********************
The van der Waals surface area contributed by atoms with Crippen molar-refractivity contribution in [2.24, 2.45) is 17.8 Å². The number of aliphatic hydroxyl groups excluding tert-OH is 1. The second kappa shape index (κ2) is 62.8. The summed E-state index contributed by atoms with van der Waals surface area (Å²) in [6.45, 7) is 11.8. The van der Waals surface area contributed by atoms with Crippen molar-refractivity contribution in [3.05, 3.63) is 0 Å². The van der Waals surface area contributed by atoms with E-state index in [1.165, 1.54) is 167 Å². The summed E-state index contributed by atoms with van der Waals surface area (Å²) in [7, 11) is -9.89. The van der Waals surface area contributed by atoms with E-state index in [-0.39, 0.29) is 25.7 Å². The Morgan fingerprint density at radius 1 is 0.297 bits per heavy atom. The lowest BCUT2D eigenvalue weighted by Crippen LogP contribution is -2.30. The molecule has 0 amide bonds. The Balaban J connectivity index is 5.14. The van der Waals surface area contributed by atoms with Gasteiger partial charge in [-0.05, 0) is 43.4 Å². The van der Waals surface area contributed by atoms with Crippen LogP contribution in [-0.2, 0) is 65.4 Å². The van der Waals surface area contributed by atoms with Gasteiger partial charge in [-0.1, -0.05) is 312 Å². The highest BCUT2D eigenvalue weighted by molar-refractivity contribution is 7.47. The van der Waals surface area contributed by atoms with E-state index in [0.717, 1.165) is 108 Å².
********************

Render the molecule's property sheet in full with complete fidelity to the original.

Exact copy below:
The van der Waals surface area contributed by atoms with Crippen molar-refractivity contribution in [2.24, 2.45) is 17.8 Å². The number of aliphatic hydroxyl groups excluding tert-OH is 1. The second kappa shape index (κ2) is 62.8. The summed E-state index contributed by atoms with van der Waals surface area (Å²) in [6.45, 7) is 11.8. The van der Waals surface area contributed by atoms with Crippen molar-refractivity contribution in [3.05, 3.63) is 0 Å². The van der Waals surface area contributed by atoms with E-state index in [1.165, 1.54) is 167 Å². The summed E-state index contributed by atoms with van der Waals surface area (Å²) in [7, 11) is -9.89. The van der Waals surface area contributed by atoms with E-state index in [-0.39, 0.29) is 25.7 Å². The Morgan fingerprint density at radius 1 is 0.297 bits per heavy atom. The lowest BCUT2D eigenvalue weighted by Crippen LogP contribution is -2.30. The molecule has 0 amide bonds. The Balaban J connectivity index is 5.14. The van der Waals surface area contributed by atoms with Gasteiger partial charge in [-0.05, 0) is 43.4 Å². The van der Waals surface area contributed by atoms with Crippen LogP contribution in [-0.2, 0) is 65.4 Å². The van der Waals surface area contributed by atoms with Gasteiger partial charge in [-0.1, -0.05) is 312 Å². The highest BCUT2D eigenvalue weighted by molar-refractivity contribution is 7.47. The van der Waals surface area contributed by atoms with E-state index in [0.717, 1.165) is 108 Å².